Live from The Gulf: Independent Scientist as Press


Now, it’s not just The Gulf of the Middle East where the world press is in a blackout. It’s right here in the good old USA, within OUR Gulf where a press blackout on our war with oil is taking place. Except for scientists who may be the future of the media.

(Picture taken by J Nichols)

That’s where this ironic story starts. My friend and marine biologist Dr. Wallace “J” Nichols emailed me the other day from our Gulf letting me know, ironically, CNN had asked him for footage from his flyovers in a small charted plane. This is one of many of these stories, and worth our attention. CNN link here

For months, independent scientists have been clamoring to get close to the burn site that BP is executing. As well, the access to mammals being impacted by both the toxic “clean-up” and the burn have been denied.  (Dan Froomkin wrote about this brilliantly for HuffPo

Because of this block on scientific review of the ocean, mammals and people of the gulf, critical health and environmental issues have been not been monitored, supported, and helped through the process. This denial is both an ecological and civil rights violation in my eyes, and another expression of both the fear of/negation of scientists.

Well, J got fed up. As one of the world’s leading turtle scientist it’s been a kind of slow torture for him to watch from so far away. For me, I have watched his laid back manner turn to stoicism: a shift in his character that became alarming – for under it laid both rage and grief.   This combination of feeling is in many of us, but for those like J and his colleagues, all of who have spent their life advocating for the ocean, these past months have been surreal and profoundly altering.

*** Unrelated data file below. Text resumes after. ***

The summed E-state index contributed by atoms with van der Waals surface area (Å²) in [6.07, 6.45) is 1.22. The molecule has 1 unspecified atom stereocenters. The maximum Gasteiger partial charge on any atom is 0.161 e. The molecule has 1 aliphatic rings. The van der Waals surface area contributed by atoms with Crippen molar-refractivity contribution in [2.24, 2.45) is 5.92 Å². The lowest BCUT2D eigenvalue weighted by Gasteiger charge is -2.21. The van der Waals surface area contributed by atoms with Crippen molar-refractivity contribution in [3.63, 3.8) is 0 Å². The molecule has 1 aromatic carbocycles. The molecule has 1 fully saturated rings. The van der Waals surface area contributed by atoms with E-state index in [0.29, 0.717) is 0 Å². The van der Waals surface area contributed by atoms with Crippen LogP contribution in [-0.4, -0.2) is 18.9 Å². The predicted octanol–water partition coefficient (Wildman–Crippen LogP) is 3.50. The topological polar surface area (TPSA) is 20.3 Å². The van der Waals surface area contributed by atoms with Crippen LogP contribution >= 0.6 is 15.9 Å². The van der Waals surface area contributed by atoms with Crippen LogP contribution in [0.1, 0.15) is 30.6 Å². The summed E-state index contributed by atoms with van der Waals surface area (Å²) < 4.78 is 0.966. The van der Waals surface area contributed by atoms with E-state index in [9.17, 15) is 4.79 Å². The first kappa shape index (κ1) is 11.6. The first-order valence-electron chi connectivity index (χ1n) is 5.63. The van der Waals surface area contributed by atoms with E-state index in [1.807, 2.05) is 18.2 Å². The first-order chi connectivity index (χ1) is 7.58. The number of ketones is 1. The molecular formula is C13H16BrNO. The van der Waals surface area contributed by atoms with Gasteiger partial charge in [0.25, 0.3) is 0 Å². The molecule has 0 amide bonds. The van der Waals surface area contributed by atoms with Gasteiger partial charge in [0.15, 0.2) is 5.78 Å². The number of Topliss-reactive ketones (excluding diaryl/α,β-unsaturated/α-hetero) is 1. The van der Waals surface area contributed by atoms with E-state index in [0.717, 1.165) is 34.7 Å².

Screw it. That’s J – he said, to hell with this, so he chartered a plane (with no funds), networked with his colleagues to meet in the Gulf, packed a bag and left.

Once on the plane he captured extraordinary footage of the burn site and other areas in the sea engulfed in oil (that have had little or no public view).  After he landed CNN asked him for any footage he could share so they could report the news.

What the hell is going on here?

Ok, we’re not naïve, if there is a blackout for press there are potentially two different (or combined reasons why): the clean-up has totally failed and BP’s liability is exponentially more exposed than anyone knows, and/or the impact of the combined toxin “cleanup” and burn has an even wider destructive impact.  That’s the reason for black outs: when it’s so bad that the culprets, usually devoid of creative solutions close down shop. So, let’s accept it’s the worst case scenario.

And, that’s what J reported to thousands of us on Facebook this past Monday


It’s worse and he was the one reporting it – not with a TV reporter’s baritone voice – but from the seasoned eyes of a true oceans biologist.

He’s not the only one.  Scientists like J who have fought for permits, gotten down to the Gulf with no funding, and rallied together to support communities, fishermen, divers and rescue programs are providing footage, insights, data and anything needed through social networks, press, and their networks.